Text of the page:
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Published: Sunday, 12/16/2012

Charging for online news content makes sense

BY JACK LESSENBERRY
BLADE OMBUDSMAN

John Gomolski, a former Toledoan now living in South Carolina, contacted The Blade with a familiar complaint:

“Why, after all these years, do you feel the need to charge for reading your paper online? I realize it’s free if you take the print edition; however, for people out of state that is not practical.“

That’s a good question — and one that has its origins in a mistake this and almost every other newspaper in the nation made.

Hard to imagine today, but there was a time when people didn’t have smart phones in their pockets that also gave them news bulletins and could be used as encyclopedias and cameras.

We’re talking about the far distant world of, say … 1995.

That’s also about the time when newspapers began putting their content on the World Wide Web, the invention that made the Internet user-friendly and has revolutionized our lives.

Everybody, including the newspaper industry, was so entranced by the exciting world of the Internet that they decided to put what they did online, for everyone to see for free.

“That was a huge mistake,” Joe Zerbey, the president and general manager of The Blade said. “Who in their right mind would give away the fruits of their labor? Well, newspapers did just that.“

Eventually, newspaper executives began to realize that as more people went online, they stopped taking the newspaper, once they found they could get everything in it for free.

“If everyone read our news free and didn’t subscribe to a printed version, how would we pay our newsroom staff?” Mr. Zerbey asked, before adding, “There wouldn’t be one.”

“As The Blade morphs into the digital world,” he said, “we have to build a business model that makes financial sense.” The Blade thinks they have done that; the newspaper offers complete access to its entire paper online for six months for only $4.99.

After that, the newspaper will then charge $4.99 a month, or less than 17 cents a day, to read the newspaper online. Print subscribers continue to get all the electronic platforms for free.

Whether Mr. Gomolski thinks that a good deal or not is entirely up to him. But to your ombudsman, 17 cents for an entire, full service, locally produced newspaper sounds pretty cheap.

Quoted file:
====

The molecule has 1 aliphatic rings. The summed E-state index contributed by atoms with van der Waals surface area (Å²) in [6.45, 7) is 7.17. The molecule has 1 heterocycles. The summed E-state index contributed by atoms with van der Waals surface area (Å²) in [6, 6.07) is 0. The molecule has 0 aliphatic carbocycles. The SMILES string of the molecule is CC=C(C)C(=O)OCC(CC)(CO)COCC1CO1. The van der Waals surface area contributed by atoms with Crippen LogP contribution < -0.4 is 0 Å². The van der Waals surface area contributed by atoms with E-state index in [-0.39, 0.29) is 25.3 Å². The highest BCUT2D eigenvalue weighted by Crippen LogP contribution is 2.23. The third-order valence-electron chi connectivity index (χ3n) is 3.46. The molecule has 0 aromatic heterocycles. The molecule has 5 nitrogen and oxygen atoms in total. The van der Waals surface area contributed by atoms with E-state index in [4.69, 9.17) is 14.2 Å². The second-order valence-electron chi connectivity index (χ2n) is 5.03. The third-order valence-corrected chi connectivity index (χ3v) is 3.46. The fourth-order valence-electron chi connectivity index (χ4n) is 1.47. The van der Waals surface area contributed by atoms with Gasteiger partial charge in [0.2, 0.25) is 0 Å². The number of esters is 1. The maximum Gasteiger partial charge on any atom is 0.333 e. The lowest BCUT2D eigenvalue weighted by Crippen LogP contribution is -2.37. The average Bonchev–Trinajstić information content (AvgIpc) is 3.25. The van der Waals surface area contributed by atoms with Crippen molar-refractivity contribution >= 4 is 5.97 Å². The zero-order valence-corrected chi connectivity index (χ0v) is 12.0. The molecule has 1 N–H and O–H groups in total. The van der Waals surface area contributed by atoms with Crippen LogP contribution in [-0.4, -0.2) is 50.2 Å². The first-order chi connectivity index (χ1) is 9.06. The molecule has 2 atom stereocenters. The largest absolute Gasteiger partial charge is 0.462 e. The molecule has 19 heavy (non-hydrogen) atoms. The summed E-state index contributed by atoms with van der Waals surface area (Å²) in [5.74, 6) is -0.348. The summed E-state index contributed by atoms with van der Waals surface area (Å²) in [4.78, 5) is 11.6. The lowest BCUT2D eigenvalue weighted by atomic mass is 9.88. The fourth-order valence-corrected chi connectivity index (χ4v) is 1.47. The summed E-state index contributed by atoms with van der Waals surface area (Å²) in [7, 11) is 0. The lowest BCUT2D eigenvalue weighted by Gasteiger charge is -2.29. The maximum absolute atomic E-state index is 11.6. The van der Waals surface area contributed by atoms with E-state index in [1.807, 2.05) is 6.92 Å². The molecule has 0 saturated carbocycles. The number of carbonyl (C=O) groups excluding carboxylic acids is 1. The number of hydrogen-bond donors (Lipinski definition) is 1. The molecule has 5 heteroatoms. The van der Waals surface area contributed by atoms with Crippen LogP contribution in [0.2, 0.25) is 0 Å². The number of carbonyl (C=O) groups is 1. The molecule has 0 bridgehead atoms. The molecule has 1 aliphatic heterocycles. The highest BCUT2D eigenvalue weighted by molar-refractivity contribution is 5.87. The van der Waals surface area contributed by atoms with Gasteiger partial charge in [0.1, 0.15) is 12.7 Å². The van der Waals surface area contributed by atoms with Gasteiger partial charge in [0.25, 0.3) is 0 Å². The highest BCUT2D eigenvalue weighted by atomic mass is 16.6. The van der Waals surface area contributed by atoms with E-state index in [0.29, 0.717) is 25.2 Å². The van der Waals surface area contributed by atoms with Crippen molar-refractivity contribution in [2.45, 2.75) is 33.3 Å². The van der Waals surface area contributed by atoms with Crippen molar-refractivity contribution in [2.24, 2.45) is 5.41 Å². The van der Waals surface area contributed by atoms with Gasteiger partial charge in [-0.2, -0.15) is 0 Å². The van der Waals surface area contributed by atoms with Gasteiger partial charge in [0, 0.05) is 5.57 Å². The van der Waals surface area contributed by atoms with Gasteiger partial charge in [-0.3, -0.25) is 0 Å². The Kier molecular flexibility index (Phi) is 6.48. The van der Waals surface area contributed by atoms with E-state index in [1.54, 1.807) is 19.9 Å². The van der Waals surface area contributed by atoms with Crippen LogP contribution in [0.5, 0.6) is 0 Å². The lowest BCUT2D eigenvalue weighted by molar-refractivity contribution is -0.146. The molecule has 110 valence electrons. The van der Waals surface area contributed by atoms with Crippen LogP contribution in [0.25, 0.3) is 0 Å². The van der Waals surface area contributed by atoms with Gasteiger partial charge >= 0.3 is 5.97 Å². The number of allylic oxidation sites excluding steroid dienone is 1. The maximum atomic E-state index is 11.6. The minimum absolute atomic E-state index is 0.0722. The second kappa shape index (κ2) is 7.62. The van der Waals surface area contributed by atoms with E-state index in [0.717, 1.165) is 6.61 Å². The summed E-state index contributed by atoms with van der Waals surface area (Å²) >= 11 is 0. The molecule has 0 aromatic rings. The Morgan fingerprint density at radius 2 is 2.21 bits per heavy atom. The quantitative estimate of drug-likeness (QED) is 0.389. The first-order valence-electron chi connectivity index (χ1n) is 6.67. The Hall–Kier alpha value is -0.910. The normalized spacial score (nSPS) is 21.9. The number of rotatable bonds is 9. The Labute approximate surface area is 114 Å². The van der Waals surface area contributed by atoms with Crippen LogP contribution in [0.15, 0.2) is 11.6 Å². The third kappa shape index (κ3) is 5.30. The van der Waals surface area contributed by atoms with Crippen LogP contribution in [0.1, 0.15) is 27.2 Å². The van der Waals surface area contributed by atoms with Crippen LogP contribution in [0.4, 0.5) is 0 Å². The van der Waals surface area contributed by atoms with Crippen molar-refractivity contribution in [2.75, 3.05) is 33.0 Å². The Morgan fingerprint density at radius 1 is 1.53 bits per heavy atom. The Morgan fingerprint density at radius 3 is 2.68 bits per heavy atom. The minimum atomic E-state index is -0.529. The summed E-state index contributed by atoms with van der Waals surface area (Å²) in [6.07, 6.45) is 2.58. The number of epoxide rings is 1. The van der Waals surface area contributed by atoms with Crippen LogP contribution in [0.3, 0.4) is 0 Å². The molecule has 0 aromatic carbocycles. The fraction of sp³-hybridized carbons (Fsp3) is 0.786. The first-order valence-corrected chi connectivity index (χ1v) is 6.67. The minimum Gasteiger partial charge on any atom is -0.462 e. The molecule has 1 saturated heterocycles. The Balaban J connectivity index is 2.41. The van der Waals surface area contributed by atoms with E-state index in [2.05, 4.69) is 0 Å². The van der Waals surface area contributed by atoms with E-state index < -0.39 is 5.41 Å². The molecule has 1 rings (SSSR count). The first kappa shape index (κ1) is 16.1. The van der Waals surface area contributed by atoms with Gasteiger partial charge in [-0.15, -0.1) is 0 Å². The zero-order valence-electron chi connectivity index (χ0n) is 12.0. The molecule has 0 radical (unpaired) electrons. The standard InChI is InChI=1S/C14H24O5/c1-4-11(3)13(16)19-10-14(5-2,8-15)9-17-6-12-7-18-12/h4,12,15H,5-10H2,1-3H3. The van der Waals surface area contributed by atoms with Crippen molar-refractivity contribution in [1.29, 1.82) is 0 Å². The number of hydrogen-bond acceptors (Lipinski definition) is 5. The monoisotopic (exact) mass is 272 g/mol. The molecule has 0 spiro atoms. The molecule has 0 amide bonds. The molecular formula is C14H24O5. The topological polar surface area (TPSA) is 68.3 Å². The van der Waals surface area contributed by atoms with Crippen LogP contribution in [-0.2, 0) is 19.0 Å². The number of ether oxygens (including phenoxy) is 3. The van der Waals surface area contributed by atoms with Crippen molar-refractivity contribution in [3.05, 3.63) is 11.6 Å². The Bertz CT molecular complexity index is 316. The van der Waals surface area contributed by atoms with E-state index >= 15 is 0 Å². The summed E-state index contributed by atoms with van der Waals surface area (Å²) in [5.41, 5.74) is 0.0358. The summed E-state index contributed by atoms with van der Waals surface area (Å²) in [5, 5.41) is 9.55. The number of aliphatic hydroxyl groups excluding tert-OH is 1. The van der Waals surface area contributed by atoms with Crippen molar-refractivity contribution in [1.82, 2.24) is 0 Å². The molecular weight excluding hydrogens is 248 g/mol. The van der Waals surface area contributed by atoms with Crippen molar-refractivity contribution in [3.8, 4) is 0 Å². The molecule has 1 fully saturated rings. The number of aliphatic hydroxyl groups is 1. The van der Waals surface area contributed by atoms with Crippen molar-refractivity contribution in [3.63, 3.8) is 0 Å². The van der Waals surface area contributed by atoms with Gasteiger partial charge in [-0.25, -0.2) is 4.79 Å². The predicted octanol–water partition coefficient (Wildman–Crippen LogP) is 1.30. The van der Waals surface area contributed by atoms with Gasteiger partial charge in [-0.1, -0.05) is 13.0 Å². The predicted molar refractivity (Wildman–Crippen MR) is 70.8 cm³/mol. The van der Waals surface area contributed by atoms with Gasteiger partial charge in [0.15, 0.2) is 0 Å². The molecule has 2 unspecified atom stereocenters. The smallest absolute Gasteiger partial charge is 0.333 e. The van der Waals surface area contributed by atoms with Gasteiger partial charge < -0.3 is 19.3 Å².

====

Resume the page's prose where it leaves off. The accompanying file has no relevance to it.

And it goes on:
William Evans had another question about the online version of The Blade. He also didn’t want to pay for an electronic version and had the impression that advertisers pay the newspaper every time anybody looks at The Blade online.

“I know you are paid some amount each time I log in and would imagine that it is not as much as if you were paid for the delivered version, but is still some amount,” he wrote.

His letter was forwarded to Mr. Zerbey, who unlike the reporters, editors, and this ombudsman, is in charge of the business operations of the newspaper. “The Blade does not get paid an amount of money each time you log in,” he said.

However, they do keep track of the number of “unique visitors” who look at the Web site, and that helps determine how much advertisers are charged; the more people they reach, the more they pay, which is how advertisers traditionally always were charged.

There is, after all (sadly) really no such thing as a free lunch.

Steve Demuth, a reader from Bowling Green, was bothered by an item in a story that ran Dec. 8, about a new group, the Ohio Action Coalition, which visited U.S. Sen. Rob Portman’s Toledo office and called on Republicans to, as the headline said, “get with the program” and raise taxes on the wealthy.

Mr. Demuth didn’t question any of Blade Politics Writer Tom Troy’s reporting. But at the end of the story he quoted Caitlin Dunn, a spokesman for the senator, who disagreed with the charge that President George W. Bush’s tax cuts favored the wealthy.

She argued they made the tax code “more progressive.”

Allowing that statement to stand unchallenged irked Mr. Demuth. “Isn’t the job of a journalist to help the public make more sense of the context or the claims of the actors? In no way, shape or form have I ever heard the Bush tax cuts described as progressive.”

Reporter Troy said the senator’s folks were entitled to respond, since the Ohio Action Coalition had attacked Mr. Portman and the Republicans, and explained that the claim that the tax cuts were more “progressive” was based on evidence that higher income tax payers are now bearing a higher share of the tax burden.

Mr. Troy is right that the senator’s camp deserves the chance to respond, and any story that explored the merits of all the charges and countercharges would end up longer than War and Peace.

But if space permitted, your ombudsman would have liked to have seen a brief mention here as to what the “progressive” label was based on, coupled with a sentence saying “Democrats dispute these claims” or words to that effect.

Anyone who has a concern about fairness or accuracy in The Blade is invited to write me, c/o The Blade, 541 N. Superior St., Toledo, OH 43660, or at my Detroit office, 563 Manoogian Hall, Wayne State University, Detroit, MI 48202; call me at 1-888-746-8610, or email me at OMBLADE@aol.com. I cannot promise to address every question in the newspaper, but I do promise that everyone who contacts me with a serious question will get a personal reply. Reminder, however: If you don’t leave me an email address or a phone number, I have no way to get in touch with you.

Jack Lessenberry is a member of the journalism faculty at Wayne State University in Detroit and a former national editor of The Blade.



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